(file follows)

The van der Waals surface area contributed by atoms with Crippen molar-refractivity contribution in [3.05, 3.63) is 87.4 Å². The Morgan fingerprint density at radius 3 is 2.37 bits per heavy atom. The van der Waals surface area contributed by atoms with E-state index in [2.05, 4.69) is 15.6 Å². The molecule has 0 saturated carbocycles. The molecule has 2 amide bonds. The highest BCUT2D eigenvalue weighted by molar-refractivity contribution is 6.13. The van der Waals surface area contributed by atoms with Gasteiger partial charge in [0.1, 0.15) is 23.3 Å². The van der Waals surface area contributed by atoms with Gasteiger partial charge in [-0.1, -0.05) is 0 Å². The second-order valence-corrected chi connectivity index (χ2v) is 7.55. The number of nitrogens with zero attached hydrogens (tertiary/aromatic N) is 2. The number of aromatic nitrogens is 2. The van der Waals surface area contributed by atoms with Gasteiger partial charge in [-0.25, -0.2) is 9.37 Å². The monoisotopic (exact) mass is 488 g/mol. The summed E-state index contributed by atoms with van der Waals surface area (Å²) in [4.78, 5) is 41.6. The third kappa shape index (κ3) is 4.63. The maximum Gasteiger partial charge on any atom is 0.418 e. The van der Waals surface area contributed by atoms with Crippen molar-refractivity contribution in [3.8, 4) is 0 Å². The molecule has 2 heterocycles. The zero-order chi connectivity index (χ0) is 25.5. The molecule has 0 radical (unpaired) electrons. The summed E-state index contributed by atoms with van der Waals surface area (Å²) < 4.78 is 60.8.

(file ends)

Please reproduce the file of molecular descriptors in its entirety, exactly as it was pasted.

The van der Waals surface area contributed by atoms with Crippen molar-refractivity contribution in [3.05, 3.63) is 87.4 Å². The Morgan fingerprint density at radius 3 is 2.37 bits per heavy atom. The van der Waals surface area contributed by atoms with E-state index in [2.05, 4.69) is 15.6 Å². The molecule has 0 saturated carbocycles. The molecule has 2 amide bonds. The highest BCUT2D eigenvalue weighted by molar-refractivity contribution is 6.13. The van der Waals surface area contributed by atoms with Gasteiger partial charge in [0.1, 0.15) is 23.3 Å². The van der Waals surface area contributed by atoms with Gasteiger partial charge in [-0.1, -0.05) is 0 Å². The second-order valence-corrected chi connectivity index (χ2v) is 7.55. The number of nitrogens with zero attached hydrogens (tertiary/aromatic N) is 2. The number of aromatic nitrogens is 2. The van der Waals surface area contributed by atoms with Gasteiger partial charge in [-0.25, -0.2) is 9.37 Å². The monoisotopic (exact) mass is 488 g/mol. The summed E-state index contributed by atoms with van der Waals surface area (Å²) in [4.78, 5) is 41.6. The third kappa shape index (κ3) is 4.63. The maximum Gasteiger partial charge on any atom is 0.418 e. The van der Waals surface area contributed by atoms with Crippen molar-refractivity contribution in [3.8, 4) is 0 Å². The molecule has 2 heterocycles. The zero-order chi connectivity index (χ0) is 25.5. The molecule has 0 radical (unpaired) electrons. The summed E-state index contributed by atoms with van der Waals surface area (Å²) < 4.78 is 60.8.